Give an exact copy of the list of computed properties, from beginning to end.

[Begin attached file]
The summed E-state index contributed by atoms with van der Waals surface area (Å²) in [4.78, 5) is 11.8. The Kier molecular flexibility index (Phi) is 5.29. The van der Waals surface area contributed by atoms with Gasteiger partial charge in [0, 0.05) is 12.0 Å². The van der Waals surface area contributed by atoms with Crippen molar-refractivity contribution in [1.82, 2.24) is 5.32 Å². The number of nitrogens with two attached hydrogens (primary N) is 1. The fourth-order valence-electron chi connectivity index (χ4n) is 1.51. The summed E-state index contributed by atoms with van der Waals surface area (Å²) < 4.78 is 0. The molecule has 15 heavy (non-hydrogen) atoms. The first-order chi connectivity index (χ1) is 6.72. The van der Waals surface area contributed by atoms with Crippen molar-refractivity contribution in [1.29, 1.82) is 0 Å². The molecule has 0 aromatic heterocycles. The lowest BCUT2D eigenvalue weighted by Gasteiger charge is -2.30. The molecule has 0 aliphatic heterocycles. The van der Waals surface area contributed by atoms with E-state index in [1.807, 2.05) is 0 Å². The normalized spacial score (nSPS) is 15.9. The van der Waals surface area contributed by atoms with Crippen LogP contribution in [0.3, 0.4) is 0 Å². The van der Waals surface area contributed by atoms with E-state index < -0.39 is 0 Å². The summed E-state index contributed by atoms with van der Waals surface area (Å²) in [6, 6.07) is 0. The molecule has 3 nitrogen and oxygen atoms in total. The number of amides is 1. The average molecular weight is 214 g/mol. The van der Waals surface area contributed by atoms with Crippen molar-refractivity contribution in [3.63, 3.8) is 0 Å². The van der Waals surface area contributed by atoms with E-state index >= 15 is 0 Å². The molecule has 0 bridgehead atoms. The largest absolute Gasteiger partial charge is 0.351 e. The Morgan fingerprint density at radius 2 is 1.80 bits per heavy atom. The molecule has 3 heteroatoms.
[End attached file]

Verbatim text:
The summed E-state index contributed by atoms with van der Waals surface area (Å²) in [4.78, 5) is 11.8. The Kier molecular flexibility index (Phi) is 5.29. The van der Waals surface area contributed by atoms with Gasteiger partial charge in [0, 0.05) is 12.0 Å². The van der Waals surface area contributed by atoms with Crippen molar-refractivity contribution in [1.82, 2.24) is 5.32 Å². The number of nitrogens with two attached hydrogens (primary N) is 1. The fourth-order valence-electron chi connectivity index (χ4n) is 1.51. The summed E-state index contributed by atoms with van der Waals surface area (Å²) < 4.78 is 0. The molecule has 15 heavy (non-hydrogen) atoms. The first-order chi connectivity index (χ1) is 6.72. The van der Waals surface area contributed by atoms with Crippen molar-refractivity contribution in [1.29, 1.82) is 0 Å². The molecule has 0 aromatic heterocycles. The lowest BCUT2D eigenvalue weighted by Gasteiger charge is -2.30. The molecule has 0 aliphatic heterocycles. The van der Waals surface area contributed by atoms with E-state index in [1.807, 2.05) is 0 Å². The normalized spacial score (nSPS) is 15.9. The van der Waals surface area contributed by atoms with Crippen LogP contribution in [0.3, 0.4) is 0 Å². The van der Waals surface area contributed by atoms with E-state index < -0.39 is 0 Å². The summed E-state index contributed by atoms with van der Waals surface area (Å²) in [6, 6.07) is 0. The molecule has 3 nitrogen and oxygen atoms in total. The number of amides is 1. The average molecular weight is 214 g/mol. The van der Waals surface area contributed by atoms with Crippen molar-refractivity contribution in [3.63, 3.8) is 0 Å². The van der Waals surface area contributed by atoms with E-state index >= 15 is 0 Å². The molecule has 0 bridgehead atoms. The largest absolute Gasteiger partial charge is 0.351 e. The Morgan fingerprint density at radius 2 is 1.80 bits per heavy atom. The molecule has 3 heteroatoms.